How the Fight for One Company's Soul Proves Workers Still Have a Voice in America
A New England discount supermarket chain has provided a glimmer of hope against a bleak backdrop for American workers. The Massachussetts-based grocer Market Basket pays its employees well, treats them with respect and keeps prices low. The loyalty this has fostered is a perfect example of why treating employees with the humanity they deserve isn't just the right thing to do — it's also good for business.
The man behind this employees-first strategy is Market Basket's longtime leader, Arthur T. Demoulas (affectionately known as "Artie T."). When he was ousted in a corporate coup this June, employees organized and fought for weeks to have their beloved CEO reinstated.
In what has become perhaps an all-too-rare twist in modern America, the employees got exactly what they wanted. On Thursday, shareholders announced a deal to bring Artie T. back. The triumph of the employees of this regional grocery chain gives hope to workers and labor activists across the country that their voices can still be heard.
"Never underestimate the power of your employees."
"We might have paved the road in a different direction for corporate America, where employees have more of a say in how a company is run," Mike Dunleavy, a store manager at Market Basket's Somerville, Mass., branch, told Mic. Dunleavy has worked at the company for 35 years. "They'll probably have a class on us at Harvard's business school," he said.
Market Basket was started by Greek immigrants Athanasios and Efrosini Demoulas in Lowell, Mass., in 1916. Its headquarters are still located right down the street, but the company has grown into a New England institution, with 70 discount supermarkets across New Hampshire and Massachusetts, plus one in Maine. The success of the brand has made two of the founder's descendants, Artie T. and his cousin Arthur S. Demoulas, some of New England's richest men. But that money has caused some strife.
The current Market Basket saga can be traced to a shareholder lawsuit in the '90s, which ultimately split the company between Artie T. and Arthur S., two men with completely opposite ideas about how to run a company.
In June, Arthur S. and an alliance of board members fired Artie T., who had been CEO since 2008. It's widely believed the move was not just part of a family feud, but rather was part of an attempted corporate takeover. In late July, the Boston Globe revealed that Arthur S. had initiated talks with private equity giant Cerberus, which owns big corporate grocery chains like Safeway, Shaw's and many others.
But under Artie T.'s leadership, employees say they loved every day of work. When he was ousted, employees feared their beloved employer was about to radically change. That's when protests really heated up.
For weeks, virtually all of the company's 25,000 employees (the company calls them "associates") protested outside nearly every Market Basket location. As many as 90% of customers refused to shop in the stores. The effort cost the company millions of dollars each day.
But the protests worked. Late on Wednesday evening, Market Basket announced that Artie T. had reached a deal to purchase the rest of Arthur S.' shares for $1.5 billion and return to day-to-day operations.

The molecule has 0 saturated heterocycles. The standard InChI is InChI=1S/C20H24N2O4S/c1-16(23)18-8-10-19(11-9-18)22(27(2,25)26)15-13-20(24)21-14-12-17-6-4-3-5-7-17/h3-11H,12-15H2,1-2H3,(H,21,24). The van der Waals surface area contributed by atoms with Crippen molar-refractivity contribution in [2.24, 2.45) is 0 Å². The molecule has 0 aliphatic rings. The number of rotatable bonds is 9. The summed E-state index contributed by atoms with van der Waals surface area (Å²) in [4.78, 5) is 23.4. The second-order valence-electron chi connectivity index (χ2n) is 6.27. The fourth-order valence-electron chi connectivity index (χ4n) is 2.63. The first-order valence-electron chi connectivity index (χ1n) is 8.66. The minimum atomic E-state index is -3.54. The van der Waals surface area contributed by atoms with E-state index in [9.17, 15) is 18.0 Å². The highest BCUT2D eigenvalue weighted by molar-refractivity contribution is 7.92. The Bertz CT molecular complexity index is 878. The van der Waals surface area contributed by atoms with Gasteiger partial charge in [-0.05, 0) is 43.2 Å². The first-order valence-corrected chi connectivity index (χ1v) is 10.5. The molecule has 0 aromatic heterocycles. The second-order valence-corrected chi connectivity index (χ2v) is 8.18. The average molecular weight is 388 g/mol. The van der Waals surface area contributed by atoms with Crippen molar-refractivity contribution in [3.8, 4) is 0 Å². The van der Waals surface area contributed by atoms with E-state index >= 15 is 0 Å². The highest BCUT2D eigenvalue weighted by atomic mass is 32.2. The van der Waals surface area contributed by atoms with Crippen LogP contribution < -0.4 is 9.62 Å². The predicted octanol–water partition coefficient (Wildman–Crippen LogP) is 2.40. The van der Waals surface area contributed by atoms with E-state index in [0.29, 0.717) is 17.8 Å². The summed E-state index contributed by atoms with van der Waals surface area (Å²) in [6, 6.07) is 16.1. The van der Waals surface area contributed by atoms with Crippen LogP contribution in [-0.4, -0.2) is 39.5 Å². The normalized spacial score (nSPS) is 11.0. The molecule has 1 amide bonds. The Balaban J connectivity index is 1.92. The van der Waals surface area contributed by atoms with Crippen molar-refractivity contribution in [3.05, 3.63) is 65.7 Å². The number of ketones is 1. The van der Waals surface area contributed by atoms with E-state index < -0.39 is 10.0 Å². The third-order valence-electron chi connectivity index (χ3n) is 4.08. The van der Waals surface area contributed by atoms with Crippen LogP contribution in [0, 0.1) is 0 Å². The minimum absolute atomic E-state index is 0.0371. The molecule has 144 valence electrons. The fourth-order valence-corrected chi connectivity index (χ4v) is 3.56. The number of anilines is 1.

"Once we knew [Artie T.] won, we were ecstatic," Bob Cahee, a manager and 30-year company veteran at the Woburn, Mass., store, told us. "Never underestimate the power of your employees."
Market Basket has proven that profit, value and employee happiness aren't mutually exclusive concepts. Its prices are cheaper than most other chains, including local competitors like Shaw's and national competitors like Walmart. Those low prices haven't stopped the company from offering starting wages of $12/hour, paying many store managers in the six figures, giving 19,000 of its 25,000 employees year-end bonuses often worth thousands and paying in generously to employee retirement funds. And those great working conditions haven't affected profit: Shareholders have taken home more than $1 billion between 2000 and 2010, and the company saw revenues of more than $4.5 billion last year.
Employees at Market Basket say they weren't fighting for higher wages or better benefits, though the threat of losing money and benefits was definitely part of the fight. They say the fight was bigger than that; it was about being treated as integral and valued members of a company, and feeling like they had a voice.
"We wouldn't have worked for anyone else," Cahee said. "We would have closed our doors. That's a fact."
Employees said once Arthur S. took over, all of that was under threat.
"It would have changed our whole way of life," Cahee said.
The dust of the Market Basket kerfuffle has yet to settle, and its significance is just starting to be understood. But one thing is clear: What happened at Market Basket was unprecedented in corporate America.
"The fact that they have been successful is historic," Daniel Korschun, a marketing professor at Drexel University's Center for Corporate Reputation, told the Washington Post. "They have really defied what the textbooks say is possible. This is the only time to my knowledge that employees, customers and suppliers have ever joined together and successfully challenged a board of directors."
Most Market Basket employees say they're just happy to work at a company they love. But for some employees, the protests seemed like just the beginning of something else. They say Market Basket's employees have proven it's possible for workers to change a company, and they've proven the value of good managers like Artie T. Now they just hope the rest of corporate America catches on.
"People are starting to notice that this is how a company should be run," John Garon, a front-end manager at the store's Burlington, Mass., location, told Mic. "Whether the rest of America learns the lesson or not, that's another story."